Visitors to the Isle of May can step back in time on Sunday, 19 August.
The Scottish Natural Heritage Isle of May National Nature Reserve’s Living History Day will feature a monk who lived in the priory in the Middle Ages, one of the lighthouse keepers who protected sea-goers for over 350 years and war personnel all people who lived on the Isle of May over the past 1000 years. And in the atmospheric South Horn, stories and songs will bring to life the rich history of this special isle.
This island is a historical gem which has been a place of pilgrimage for centuries. The May was also the site of Scotland’s very first lighthouse, built in 1636, while the current, castle-like lighthouse was designed by the engineer Robert Stevenson. There’s a dark past here too though, with Vikings and smugglers on the list of previous visitors.
David Pickett, the Isle of May reserve manager, said:
“The island is very quiet and peaceful at this time of year, so it’s the perfect time to come out and feel all the history and atmosphere of this secluded spot and meet some of the people who have lived here over the years!”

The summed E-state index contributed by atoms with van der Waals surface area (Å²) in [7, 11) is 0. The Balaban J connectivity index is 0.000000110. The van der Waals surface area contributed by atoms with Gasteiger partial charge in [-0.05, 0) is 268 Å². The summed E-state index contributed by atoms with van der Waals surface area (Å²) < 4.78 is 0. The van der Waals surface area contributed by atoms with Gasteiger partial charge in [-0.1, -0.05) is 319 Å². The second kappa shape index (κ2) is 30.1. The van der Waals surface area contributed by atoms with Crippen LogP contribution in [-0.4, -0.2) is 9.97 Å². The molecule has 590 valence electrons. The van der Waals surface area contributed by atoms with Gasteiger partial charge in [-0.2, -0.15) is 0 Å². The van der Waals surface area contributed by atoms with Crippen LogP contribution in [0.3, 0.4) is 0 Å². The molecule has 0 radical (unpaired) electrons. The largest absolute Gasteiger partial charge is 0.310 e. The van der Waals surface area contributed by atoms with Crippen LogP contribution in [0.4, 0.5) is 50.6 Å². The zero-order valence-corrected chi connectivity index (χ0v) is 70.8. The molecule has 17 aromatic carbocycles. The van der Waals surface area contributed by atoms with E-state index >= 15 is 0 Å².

To reach the island, boats leave from Anstruther in Fife or North Berwick in East Lothian at 2pm and return at 7pm. Places are limited, so advance booking is recommended. Normal charges apply to reach the island by boat, but access to the island is free.
Sailings are on the privately-run May Princess and RIB Osprey from the Anstruther Harbour or through the Scottish Seabird Centre in North Berwick:
Anstruther For tickets and details, see www.isleofmayferry.com or email email@example.com (Anstruther Pleasure Cruises/May Princess) or www.isleofmayboattrips.co.uk or contact Colin Murray on 07966 926 254 (Osprey of Anstruther).
North Berwick – For tickets and details, book online on the Scottish Seabird Centre website at www.seabird.org or call 01620 890 202.